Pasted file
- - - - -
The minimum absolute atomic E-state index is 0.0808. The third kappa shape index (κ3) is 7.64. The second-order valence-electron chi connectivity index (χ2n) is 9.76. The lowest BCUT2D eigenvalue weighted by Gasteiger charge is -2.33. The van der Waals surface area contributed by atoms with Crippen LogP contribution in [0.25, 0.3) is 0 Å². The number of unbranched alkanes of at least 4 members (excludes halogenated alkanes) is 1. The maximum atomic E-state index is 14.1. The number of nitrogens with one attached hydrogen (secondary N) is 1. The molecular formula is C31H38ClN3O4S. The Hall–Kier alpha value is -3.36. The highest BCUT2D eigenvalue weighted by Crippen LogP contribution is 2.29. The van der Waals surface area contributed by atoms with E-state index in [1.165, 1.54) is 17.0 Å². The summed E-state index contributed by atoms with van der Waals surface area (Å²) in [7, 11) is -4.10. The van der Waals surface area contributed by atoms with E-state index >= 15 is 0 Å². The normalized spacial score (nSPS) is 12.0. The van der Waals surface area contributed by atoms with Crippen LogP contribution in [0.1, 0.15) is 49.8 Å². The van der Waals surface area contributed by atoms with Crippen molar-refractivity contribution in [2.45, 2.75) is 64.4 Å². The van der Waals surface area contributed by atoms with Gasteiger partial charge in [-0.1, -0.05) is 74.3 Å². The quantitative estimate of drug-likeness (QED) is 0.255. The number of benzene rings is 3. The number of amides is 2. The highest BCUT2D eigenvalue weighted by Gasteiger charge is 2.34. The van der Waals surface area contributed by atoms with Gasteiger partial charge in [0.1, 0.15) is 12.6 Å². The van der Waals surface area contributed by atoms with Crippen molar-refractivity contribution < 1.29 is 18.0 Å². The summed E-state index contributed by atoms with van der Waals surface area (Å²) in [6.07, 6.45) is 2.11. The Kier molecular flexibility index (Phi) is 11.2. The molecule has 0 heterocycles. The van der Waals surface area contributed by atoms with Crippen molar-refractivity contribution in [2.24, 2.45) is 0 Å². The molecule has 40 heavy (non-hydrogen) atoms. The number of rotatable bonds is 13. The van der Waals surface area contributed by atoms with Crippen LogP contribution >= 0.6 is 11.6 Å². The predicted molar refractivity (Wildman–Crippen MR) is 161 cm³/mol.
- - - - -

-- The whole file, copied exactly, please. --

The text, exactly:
The minimum absolute atomic E-state index is 0.0808. The third kappa shape index (κ3) is 7.64. The second-order valence-electron chi connectivity index (χ2n) is 9.76. The lowest BCUT2D eigenvalue weighted by Gasteiger charge is -2.33. The van der Waals surface area contributed by atoms with Crippen LogP contribution in [0.25, 0.3) is 0 Å². The number of unbranched alkanes of at least 4 members (excludes halogenated alkanes) is 1. The maximum atomic E-state index is 14.1. The number of nitrogens with one attached hydrogen (secondary N) is 1. The molecular formula is C31H38ClN3O4S. The Hall–Kier alpha value is -3.36. The highest BCUT2D eigenvalue weighted by Crippen LogP contribution is 2.29. The van der Waals surface area contributed by atoms with E-state index in [1.165, 1.54) is 17.0 Å². The summed E-state index contributed by atoms with van der Waals surface area (Å²) in [7, 11) is -4.10. The van der Waals surface area contributed by atoms with E-state index >= 15 is 0 Å². The normalized spacial score (nSPS) is 12.0. The van der Waals surface area contributed by atoms with Crippen LogP contribution in [0.1, 0.15) is 49.8 Å². The van der Waals surface area contributed by atoms with Crippen molar-refractivity contribution in [2.45, 2.75) is 64.4 Å². The van der Waals surface area contributed by atoms with Gasteiger partial charge in [-0.1, -0.05) is 74.3 Å². The quantitative estimate of drug-likeness (QED) is 0.255. The number of benzene rings is 3. The number of amides is 2. The highest BCUT2D eigenvalue weighted by Gasteiger charge is 2.34. The van der Waals surface area contributed by atoms with Gasteiger partial charge in [0.1, 0.15) is 12.6 Å². The van der Waals surface area contributed by atoms with Crippen molar-refractivity contribution < 1.29 is 18.0 Å². The summed E-state index contributed by atoms with van der Waals surface area (Å²) in [6.07, 6.45) is 2.11. The Kier molecular flexibility index (Phi) is 11.2. The molecule has 0 heterocycles. The van der Waals surface area contributed by atoms with Crippen molar-refractivity contribution in [2.24, 2.45) is 0 Å². The molecule has 40 heavy (non-hydrogen) atoms. The number of rotatable bonds is 13. The van der Waals surface area contributed by atoms with Crippen LogP contribution >= 0.6 is 11.6 Å². The predicted molar refractivity (Wildman–Crippen MR) is 161 cm³/mol.